Communication. Built-in communication. A built-in communication and story telling strategy so to say that informs how the products are structured, the user experience defined and the value being delivered to the customer in such a way that they will not for a second doubt they have chosen the right product to help them get the outcome they have set for themselves.

A lot of things are happening in parallel in product development today, and many of them are good. But I think they lack the glue of the overarching story; the keeping track of the ‘Why?’ of it all when it comes to delivering value and outcomes including all the bigger and smaller sanity checks, you should include along the way.

Great communication could be that glue.

Great communication could tie prioritization of the roadmap with the user experience, the optimized flows and how you present the product and it’s core features to products. Great communication should be the rocket fuel of the growth story as well and dictate how the product is communicated, being sold and serviced afterwards.

Because communication is not only about PR, press releases and coming up with the creatives for the next campaign. Communication should be a key component of both product, sales and company strategy.

So people like the business angel from above and the customers, he was thinking of, instinctively ‘get it’ because the story points directly towards achieving a highly valuable and desired outcome.

(Photo by JOSHUA COLEMAN on Unsplash)

The power of a (new) story

Back when I took the Prof G Strategy Sprint with Section4, one of the things that stayed with me was just how powerful a great story is in shaping entire companies.

I was reminded the other day, when I had a meeting with a seasoned communications professional, where we talked about what great people with a background in communications have to offer a startup board of directors.

The answer is: More than you would think.

Because aside from offering advice and help out on the PR and communication strategy and associated activities, what they can also help do is reimagine the entire mission of the company.

Now, why would you ever want to do that, you may ask?

Simple, really.

When you start out you may have a rather narrow mission in mind. You’re pretty set on the problem, you’re looking to solve, and who you’re solving it for. If you’re good (and lucky) you will have an excellent North Star guiding the first part of your startup journey.

But what happens when you have got that first product in market, and you have started seeing some traction? Do you focus on doubling down and getting even better at delivering your value proposition to that particular client segment, or do you start looking for ways to expand your footprint into new segments?

If you decide on the latter, it will most often take reimagining the vision. If fx you’re a MedTech company looking to serve a particular niche of hospital clinics, you may wonder if you could go direct to consumer – or direct to patient as it would be in this case.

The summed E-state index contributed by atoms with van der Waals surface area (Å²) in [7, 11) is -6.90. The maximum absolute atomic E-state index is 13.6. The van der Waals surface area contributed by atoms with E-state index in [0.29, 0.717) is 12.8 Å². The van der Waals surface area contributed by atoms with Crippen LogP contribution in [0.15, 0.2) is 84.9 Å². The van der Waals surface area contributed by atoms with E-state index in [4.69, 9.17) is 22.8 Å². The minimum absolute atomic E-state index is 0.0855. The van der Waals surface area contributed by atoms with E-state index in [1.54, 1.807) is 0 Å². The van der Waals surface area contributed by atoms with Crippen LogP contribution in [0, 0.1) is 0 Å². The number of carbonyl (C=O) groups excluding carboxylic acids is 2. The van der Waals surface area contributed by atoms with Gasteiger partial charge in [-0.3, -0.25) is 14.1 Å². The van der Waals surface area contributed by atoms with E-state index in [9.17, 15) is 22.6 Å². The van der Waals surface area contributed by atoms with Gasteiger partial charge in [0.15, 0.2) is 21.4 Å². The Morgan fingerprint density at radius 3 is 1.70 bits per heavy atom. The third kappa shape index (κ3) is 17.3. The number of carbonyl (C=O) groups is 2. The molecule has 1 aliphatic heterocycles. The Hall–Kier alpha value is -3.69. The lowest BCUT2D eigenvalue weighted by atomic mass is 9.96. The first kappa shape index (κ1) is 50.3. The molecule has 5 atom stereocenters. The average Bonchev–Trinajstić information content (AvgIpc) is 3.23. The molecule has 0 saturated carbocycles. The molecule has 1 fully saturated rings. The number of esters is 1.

That would entail a new storytelling. A broader vision and mission that can still be tied down to the original purpose behind the company so as not to alienate anyone on the team in process.

Done right this re-crafting of mission or purpose, if you will, could unlock the journey towards new value propositions, new products, new revenues – and new highs for the startup.

And having someone close to the company – eg on the board or an advisory board – with deep experience within communication could be the ideal catalyst for that sort of transformation.

(Photo: Pixabay.com)

Arghh, it’s good enough

“They will love it, when they see it. And they will realize that this is just what they have been waiting for.”

Trying to build something for a market that’s nascent is super hard on so many levels. Yet, it is also one of those areas where time and time again, I meet founders who seem determined that their novel idea is going to take the world with storm, once they unleash it.

It is almost as if the future customers have just been waiting for this new breakthrough. Without knowing it of course.

Reality is it seldom happens that way.

Breaking into a new market let alone creating a new market and a demand in it is super, super hard. And founders who think it’s just a matter of making the technology work are doing themselves and their chances for success a big disservice.

Because what you’re up against is the most dreaded practical barrier of them all:

Good enough.

While they may not be using the optimal solution today, maybe what they have just works for their needs.

Maybe they have become so accustomed to nothing happening in this particular space, that they have stopped looking or even hoping for something better.

Maybe their habits are just so engrained in them that the very thought of doing something in a novel way is somewhat frightening.

The point is that there could be a lot of reasons but that the end result is the same – for the time being: